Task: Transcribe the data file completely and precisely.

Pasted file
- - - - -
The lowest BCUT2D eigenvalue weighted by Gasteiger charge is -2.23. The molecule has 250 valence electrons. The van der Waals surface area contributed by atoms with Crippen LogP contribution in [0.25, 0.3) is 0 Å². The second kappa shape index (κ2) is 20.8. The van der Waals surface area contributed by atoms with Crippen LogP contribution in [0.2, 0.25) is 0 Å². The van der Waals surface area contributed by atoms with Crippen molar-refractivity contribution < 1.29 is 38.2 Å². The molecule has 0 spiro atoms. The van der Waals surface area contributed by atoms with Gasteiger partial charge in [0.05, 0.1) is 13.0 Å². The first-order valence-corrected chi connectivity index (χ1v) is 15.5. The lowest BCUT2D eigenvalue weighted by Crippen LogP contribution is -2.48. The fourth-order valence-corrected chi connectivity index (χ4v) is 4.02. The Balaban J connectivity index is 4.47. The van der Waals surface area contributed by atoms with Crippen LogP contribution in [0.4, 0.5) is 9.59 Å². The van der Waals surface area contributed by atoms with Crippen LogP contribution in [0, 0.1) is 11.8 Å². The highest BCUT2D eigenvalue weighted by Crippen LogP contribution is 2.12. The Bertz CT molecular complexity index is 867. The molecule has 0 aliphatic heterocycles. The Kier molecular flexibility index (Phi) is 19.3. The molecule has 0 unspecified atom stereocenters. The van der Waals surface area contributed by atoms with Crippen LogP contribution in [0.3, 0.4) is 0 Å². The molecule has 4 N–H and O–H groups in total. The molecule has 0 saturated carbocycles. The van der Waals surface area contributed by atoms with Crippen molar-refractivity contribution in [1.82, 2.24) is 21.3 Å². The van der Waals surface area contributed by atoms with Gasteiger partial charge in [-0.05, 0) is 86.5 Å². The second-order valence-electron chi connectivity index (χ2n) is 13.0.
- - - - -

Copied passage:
The lowest BCUT2D eigenvalue weighted by Gasteiger charge is -2.23. The molecule has 250 valence electrons. The van der Waals surface area contributed by atoms with Crippen LogP contribution in [0.25, 0.3) is 0 Å². The second kappa shape index (κ2) is 20.8. The van der Waals surface area contributed by atoms with Crippen LogP contribution in [0.2, 0.25) is 0 Å². The van der Waals surface area contributed by atoms with Crippen molar-refractivity contribution < 1.29 is 38.2 Å². The molecule has 0 spiro atoms. The van der Waals surface area contributed by atoms with Gasteiger partial charge in [0.05, 0.1) is 13.0 Å². The first-order valence-corrected chi connectivity index (χ1v) is 15.5. The lowest BCUT2D eigenvalue weighted by Crippen LogP contribution is -2.48. The fourth-order valence-corrected chi connectivity index (χ4v) is 4.02. The Balaban J connectivity index is 4.47. The van der Waals surface area contributed by atoms with Crippen LogP contribution in [0.4, 0.5) is 9.59 Å². The van der Waals surface area contributed by atoms with Crippen LogP contribution in [0, 0.1) is 11.8 Å². The highest BCUT2D eigenvalue weighted by Crippen LogP contribution is 2.12. The Bertz CT molecular complexity index is 867. The molecule has 0 aliphatic heterocycles. The Kier molecular flexibility index (Phi) is 19.3. The molecule has 0 unspecified atom stereocenters. The van der Waals surface area contributed by atoms with Crippen LogP contribution in [0.3, 0.4) is 0 Å². The molecule has 4 N–H and O–H groups in total. The molecule has 0 saturated carbocycles. The van der Waals surface area contributed by atoms with Crippen molar-refractivity contribution in [1.82, 2.24) is 21.3 Å². The van der Waals surface area contributed by atoms with Gasteiger partial charge in [-0.05, 0) is 86.5 Å². The second-order valence-electron chi connectivity index (χ2n) is 13.0.